Ever wondered how businesses track every product they sell? They use a SKU, or stock keeping unit. This unique code simplifies sorting and labeling each item. Companies internally create SKUs and incorporate them into inventory management systems to keep everything organized.
In this article, you’ll learn about SKUs, understand their importance, and find out how to use them for your business needs.
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What is a stock keeping unit (SKU)?
A stock keeping unit is a specific code that retailers use to manage the items they have for sale. Made up of both letters and numbers, this code gives details about a product, like its brand, color, and size. For instance, a green medium-sized shirt from Brand X might have an SKU like “BRANDX-GREEN-M.”
Each company has its own SKU system for the products it sells, so even if two stores sell the same item, their SKUs might be different. SKUs help companies keep track of their stock efficiently, and while they are distinct from model numbers, some businesses might use model numbers in their SKUs.
Why are SKUs important?
SKUs help shoppers differentiate between products. Say a shopper picks up a particular mystery novel; online stores might show other mystery books that customers bought using the SKU details. Such suggestions can lead to more sales, boosting the company’s profits.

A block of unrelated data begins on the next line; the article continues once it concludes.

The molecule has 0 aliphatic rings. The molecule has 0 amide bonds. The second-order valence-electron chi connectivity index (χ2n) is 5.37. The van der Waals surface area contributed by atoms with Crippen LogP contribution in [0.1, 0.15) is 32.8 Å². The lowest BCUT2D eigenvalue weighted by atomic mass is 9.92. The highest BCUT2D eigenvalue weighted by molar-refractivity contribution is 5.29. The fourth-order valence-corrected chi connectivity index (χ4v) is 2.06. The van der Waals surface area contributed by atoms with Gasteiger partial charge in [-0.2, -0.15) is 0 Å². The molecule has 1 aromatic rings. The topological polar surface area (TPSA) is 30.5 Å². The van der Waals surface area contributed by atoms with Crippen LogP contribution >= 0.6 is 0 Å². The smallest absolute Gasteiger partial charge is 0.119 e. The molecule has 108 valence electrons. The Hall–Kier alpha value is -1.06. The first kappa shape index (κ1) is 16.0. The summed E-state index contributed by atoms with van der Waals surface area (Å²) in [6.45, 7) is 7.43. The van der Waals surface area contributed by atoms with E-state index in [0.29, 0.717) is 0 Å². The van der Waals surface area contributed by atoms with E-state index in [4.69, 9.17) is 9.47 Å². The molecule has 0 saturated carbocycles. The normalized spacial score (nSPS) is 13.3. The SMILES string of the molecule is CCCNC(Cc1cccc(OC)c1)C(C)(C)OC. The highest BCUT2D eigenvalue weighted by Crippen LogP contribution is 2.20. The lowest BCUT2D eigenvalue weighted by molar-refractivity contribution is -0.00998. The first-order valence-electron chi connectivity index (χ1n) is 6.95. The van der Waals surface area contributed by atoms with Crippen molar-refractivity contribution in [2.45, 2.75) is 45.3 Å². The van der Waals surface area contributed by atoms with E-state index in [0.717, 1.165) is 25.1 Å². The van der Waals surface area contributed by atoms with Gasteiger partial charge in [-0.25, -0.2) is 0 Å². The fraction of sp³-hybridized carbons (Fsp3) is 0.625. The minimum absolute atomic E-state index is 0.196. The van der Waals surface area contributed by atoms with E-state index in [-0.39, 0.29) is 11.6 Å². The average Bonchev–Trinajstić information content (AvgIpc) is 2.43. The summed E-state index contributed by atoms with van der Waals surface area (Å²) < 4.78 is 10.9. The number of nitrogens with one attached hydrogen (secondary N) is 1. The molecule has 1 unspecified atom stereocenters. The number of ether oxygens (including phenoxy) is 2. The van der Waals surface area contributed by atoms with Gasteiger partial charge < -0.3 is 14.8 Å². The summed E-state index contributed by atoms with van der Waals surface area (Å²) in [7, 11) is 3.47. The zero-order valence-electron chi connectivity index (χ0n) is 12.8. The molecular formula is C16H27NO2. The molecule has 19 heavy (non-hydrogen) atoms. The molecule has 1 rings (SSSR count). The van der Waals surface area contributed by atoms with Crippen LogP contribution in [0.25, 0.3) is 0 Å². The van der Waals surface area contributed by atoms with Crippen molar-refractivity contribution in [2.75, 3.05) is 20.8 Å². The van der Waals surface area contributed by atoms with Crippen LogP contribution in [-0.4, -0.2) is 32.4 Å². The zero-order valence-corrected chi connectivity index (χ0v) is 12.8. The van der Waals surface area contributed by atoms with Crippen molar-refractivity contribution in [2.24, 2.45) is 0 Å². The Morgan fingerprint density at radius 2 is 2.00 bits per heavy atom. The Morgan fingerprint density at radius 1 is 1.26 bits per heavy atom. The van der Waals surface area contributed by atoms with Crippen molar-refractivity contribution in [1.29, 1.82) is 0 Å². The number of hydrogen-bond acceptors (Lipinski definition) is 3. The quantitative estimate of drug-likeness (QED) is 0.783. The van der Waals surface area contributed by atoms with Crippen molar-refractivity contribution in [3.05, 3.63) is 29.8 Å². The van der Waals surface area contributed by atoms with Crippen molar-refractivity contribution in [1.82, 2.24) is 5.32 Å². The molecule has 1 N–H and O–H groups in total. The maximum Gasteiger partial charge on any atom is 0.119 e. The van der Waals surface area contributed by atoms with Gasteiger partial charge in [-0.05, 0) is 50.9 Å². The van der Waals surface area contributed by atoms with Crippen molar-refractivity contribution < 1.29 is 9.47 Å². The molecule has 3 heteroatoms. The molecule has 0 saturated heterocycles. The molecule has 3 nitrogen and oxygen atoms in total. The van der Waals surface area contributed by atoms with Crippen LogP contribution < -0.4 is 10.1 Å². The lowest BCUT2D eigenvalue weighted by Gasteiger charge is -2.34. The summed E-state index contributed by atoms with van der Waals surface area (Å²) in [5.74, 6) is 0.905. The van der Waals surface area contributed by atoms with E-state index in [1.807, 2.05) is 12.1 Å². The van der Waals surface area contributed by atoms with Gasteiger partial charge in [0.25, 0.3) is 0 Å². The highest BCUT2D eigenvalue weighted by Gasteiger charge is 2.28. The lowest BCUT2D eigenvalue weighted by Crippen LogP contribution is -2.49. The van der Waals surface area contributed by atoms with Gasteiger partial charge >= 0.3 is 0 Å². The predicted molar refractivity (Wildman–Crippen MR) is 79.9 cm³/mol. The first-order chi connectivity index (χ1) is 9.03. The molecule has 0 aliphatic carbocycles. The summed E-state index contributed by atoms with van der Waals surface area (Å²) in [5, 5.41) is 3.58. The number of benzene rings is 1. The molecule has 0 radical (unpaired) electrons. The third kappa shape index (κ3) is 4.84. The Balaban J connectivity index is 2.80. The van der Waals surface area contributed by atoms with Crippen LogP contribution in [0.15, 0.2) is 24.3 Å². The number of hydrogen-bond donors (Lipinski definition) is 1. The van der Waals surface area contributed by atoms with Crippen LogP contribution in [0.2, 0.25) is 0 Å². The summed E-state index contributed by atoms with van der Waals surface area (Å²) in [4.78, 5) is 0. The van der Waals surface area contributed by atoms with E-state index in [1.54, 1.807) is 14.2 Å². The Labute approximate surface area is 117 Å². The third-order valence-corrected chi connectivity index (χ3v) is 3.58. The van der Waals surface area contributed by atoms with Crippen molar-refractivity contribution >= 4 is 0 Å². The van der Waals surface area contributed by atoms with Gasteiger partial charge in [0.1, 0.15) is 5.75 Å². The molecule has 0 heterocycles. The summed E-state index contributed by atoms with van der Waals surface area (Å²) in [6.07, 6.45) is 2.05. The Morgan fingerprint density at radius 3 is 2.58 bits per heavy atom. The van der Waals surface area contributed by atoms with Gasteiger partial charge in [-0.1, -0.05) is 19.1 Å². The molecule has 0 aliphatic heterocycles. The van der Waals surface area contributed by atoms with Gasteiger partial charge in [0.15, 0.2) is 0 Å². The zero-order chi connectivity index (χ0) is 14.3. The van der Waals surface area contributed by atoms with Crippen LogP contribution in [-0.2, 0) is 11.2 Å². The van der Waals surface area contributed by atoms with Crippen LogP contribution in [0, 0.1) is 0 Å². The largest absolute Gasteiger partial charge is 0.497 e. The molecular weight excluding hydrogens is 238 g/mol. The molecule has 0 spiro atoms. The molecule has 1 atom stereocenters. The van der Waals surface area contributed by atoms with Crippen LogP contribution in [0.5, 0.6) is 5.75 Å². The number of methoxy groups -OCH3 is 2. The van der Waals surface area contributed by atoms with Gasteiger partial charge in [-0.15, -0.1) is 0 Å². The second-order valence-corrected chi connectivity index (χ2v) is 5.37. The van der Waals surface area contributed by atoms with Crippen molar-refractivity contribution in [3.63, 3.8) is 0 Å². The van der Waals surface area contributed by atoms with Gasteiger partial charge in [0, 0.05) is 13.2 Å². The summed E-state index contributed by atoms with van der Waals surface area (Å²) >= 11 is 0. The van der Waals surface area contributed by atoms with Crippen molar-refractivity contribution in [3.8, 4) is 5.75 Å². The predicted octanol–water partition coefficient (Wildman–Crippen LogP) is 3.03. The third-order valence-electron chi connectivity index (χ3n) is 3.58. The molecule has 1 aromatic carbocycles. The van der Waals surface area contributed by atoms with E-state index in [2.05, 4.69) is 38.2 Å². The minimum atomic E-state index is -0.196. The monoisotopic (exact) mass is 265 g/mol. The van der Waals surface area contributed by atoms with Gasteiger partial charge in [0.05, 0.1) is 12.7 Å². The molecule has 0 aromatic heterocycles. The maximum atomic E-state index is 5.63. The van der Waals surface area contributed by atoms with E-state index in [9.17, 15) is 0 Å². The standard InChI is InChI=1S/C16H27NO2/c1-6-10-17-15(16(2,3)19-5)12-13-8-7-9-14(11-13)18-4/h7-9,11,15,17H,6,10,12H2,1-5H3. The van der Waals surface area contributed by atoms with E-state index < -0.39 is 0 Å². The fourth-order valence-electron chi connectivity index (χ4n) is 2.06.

Similarly, SKUs provide insights into sales trends. A shop can determine its bestsellers and underperforming items by analyzing the SKUs scanned at the checkout. This allows the business to make informed decisions about inventory management, such as restocking popular items promptly and reconsidering the placement or promotion of slower-moving products.
Other practical applications of SKUs include:
- Establishing product reorder thresholds
- Reconciling stock levels
- Identifying shrinkage in inventory
- Improving inventory tracking accuracy
How to calculate SKUs
To calculate your stock keeping units, think of every distinct version of your product. This could be variations in flavor, package size, or even design. The number of SKUs you have is the total of these different product options.
Consider you’re a seller of gourmet popcorn. You have popcorn in two flavors: cheese and caramel. You offer them in two sizes: regular and jumbo. And, there are two types of packaging: tin and box.
So with two flavors, two sizes, and two packaging choices, you end up with 2 x 2 x 2 = 8 product combinations. That means you have eight SKUs.
Where SKUs are used
SKUs are typically used in:
- Retail stores
- Brick-and-mortar stores
- Product fulfillment centers
- Ecommerce vendors
How are SKUs formed?
Companies create unique SKUs, and each has its own distinct method.
For instance, imagine a blue Adidas running shoe in the Ultra Boost design, size 9. Its SKU might look like this: ADI-UB-BLUE-09.
Similarly, a container of Sunburst mango juice, sugar-free version, in a 50-ounce tin can could get a SKU from a local grocer like this: SUNB-SF-TIN-50.
While there’s no universal formula for crafting a SKU, it’s crucial that a company to establish a consistent system. This ensures everyone in the organization follows the same approach and can easily decode the SKU. Above all, SKUs should be straightforward, allowing anyone to understand them without requiring special tools.
Best practices for effective SKU management